We’re deciphering Apple executives and their fourth quarter statements right now – but the initial take away at this stage is the company’s mysterious admission that “air freight costs” are set to rise "abnormally" in the company’s first quarter.
Now, we know we’re all incredibly curious as to just what Apple’s hatching up for its future product road map, but company executives have so far declined to disclose just what it is they’re planning to send into flight. And they don’t seem to want anyone else to be too excited about it – so ditch those tablet rumour-writing pens, folks.
All execs have said at this point is that these increased air freight costs are “nothing to do with iPhone”, and “are about getting units into the channel for the holiday.”
Units of what? This is bound to inflame the Apple rumour machine.
Specifically, the exchange ran as follows:
Toni Sacconaghim an analyst at Sanford Bernstein asked about Apple’s stated availability issues as per the iPhone 3GS, questioned if component acquisition problems were to blame and asked, "Related to that you had also mentioned that air freight you expected to go up next quarter as a reason for gross margins, I’m not sure if that was in relation to phones or anything else but perhaps you can address that as well?"
Tim Cook confirmed demand for iPhone 3GS simply exceeded supply, "I think you would probably put that in your first category of a good old fashioned demand issue which is a nice problem to have in the scheme of things. Now, because it was outstripping supply it creates component shortages as we go out to the market to secure more components," he said, confirming the problem is pretty much resolved (Ed note: hopefully, unless everyone in China buys an iPhone this month).
Then he hit us with the rumour-raiser: "The air freight is not related to the iPhone so these are unrelated topics. But, generally speaking the air freight is planned to get enough units in to the channel in time for the holidays and is necessary for that reason."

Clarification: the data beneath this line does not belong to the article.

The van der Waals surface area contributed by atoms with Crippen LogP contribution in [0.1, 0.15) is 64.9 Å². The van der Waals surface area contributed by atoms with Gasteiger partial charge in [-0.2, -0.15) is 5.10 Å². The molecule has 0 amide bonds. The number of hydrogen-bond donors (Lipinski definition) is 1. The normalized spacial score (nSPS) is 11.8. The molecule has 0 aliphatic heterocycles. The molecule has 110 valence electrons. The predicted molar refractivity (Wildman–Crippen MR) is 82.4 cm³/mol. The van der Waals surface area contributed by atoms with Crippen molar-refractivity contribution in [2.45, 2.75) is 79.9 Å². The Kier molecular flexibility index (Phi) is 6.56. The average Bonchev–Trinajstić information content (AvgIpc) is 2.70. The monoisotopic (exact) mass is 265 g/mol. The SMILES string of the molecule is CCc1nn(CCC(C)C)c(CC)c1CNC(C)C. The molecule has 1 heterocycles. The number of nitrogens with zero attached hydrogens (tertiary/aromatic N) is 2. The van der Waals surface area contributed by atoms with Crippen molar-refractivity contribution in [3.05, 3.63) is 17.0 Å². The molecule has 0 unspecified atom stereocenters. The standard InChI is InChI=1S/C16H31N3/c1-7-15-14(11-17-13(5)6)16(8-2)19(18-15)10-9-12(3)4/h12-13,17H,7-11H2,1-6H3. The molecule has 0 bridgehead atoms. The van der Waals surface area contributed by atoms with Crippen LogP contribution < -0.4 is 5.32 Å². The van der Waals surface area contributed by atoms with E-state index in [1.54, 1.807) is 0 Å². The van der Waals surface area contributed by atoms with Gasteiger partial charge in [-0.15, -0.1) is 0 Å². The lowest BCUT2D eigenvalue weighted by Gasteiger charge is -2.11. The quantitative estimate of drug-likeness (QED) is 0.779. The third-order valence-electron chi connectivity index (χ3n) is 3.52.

Sacconaghi speculated that Q1 air freight costs most likely are often higher than in other quarters, as company management move assets around the planet to deal with Christmas demand. Then CFO Oppenheimer hit us with a fact to leave us baffled: "It’s more than normal so you’re correct that in general we spend more in freight in Q1. However, this increase is larger than usual. I’m sorry I can’t be specific on the product but it’s an abnormal sequential increase."
So, just to clarify, Apple is spending more on air freight in the future quarter as it struggles to cope with an "abnormal sequential increase". We’re wondering what this could be, dismissing an iPhone nano, tablet, new Mac and so on, we find ourselves speculating on an iPod touch with a camera. Though we’re not sure the new name – abnormal sequential increase – will catch on…
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PS: To cite Shakespeare, this could of course turn out to be much ado about nothing, but if it’s not connected to keeping iPhone inventories strong, then what is the cause? Curious, isn’t it?